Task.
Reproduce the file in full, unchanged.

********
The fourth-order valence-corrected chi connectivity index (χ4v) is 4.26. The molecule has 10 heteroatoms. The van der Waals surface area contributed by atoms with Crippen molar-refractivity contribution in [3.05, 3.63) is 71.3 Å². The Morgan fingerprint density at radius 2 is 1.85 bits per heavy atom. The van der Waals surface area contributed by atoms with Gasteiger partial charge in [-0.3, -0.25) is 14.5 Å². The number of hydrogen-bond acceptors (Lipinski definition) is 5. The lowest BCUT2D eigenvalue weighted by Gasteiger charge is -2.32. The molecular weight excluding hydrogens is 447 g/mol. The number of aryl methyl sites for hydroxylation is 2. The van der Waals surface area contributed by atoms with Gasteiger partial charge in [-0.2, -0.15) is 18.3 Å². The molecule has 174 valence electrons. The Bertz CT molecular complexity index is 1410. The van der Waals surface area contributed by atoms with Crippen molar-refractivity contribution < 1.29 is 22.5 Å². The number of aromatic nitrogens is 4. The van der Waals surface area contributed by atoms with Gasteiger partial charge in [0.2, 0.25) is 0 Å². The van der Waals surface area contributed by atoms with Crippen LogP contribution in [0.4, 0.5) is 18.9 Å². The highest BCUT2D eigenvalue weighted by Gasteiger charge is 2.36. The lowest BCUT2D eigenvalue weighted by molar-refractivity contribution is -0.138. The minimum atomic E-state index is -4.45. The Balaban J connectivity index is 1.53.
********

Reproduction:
The fourth-order valence-corrected chi connectivity index (χ4v) is 4.26. The molecule has 10 heteroatoms. The van der Waals surface area contributed by atoms with Crippen molar-refractivity contribution in [3.05, 3.63) is 71.3 Å². The Morgan fingerprint density at radius 2 is 1.85 bits per heavy atom. The van der Waals surface area contributed by atoms with Gasteiger partial charge in [-0.3, -0.25) is 14.5 Å². The number of hydrogen-bond acceptors (Lipinski definition) is 5. The lowest BCUT2D eigenvalue weighted by Gasteiger charge is -2.32. The molecular weight excluding hydrogens is 447 g/mol. The number of aryl methyl sites for hydroxylation is 2. The van der Waals surface area contributed by atoms with Gasteiger partial charge in [-0.2, -0.15) is 18.3 Å². The molecule has 174 valence electrons. The Bertz CT molecular complexity index is 1410. The van der Waals surface area contributed by atoms with Crippen molar-refractivity contribution < 1.29 is 22.5 Å². The number of aromatic nitrogens is 4. The van der Waals surface area contributed by atoms with Gasteiger partial charge in [0.2, 0.25) is 0 Å². The van der Waals surface area contributed by atoms with Crippen LogP contribution in [0.4, 0.5) is 18.9 Å². The highest BCUT2D eigenvalue weighted by Gasteiger charge is 2.36. The lowest BCUT2D eigenvalue weighted by molar-refractivity contribution is -0.138. The minimum atomic E-state index is -4.45. The Balaban J connectivity index is 1.53.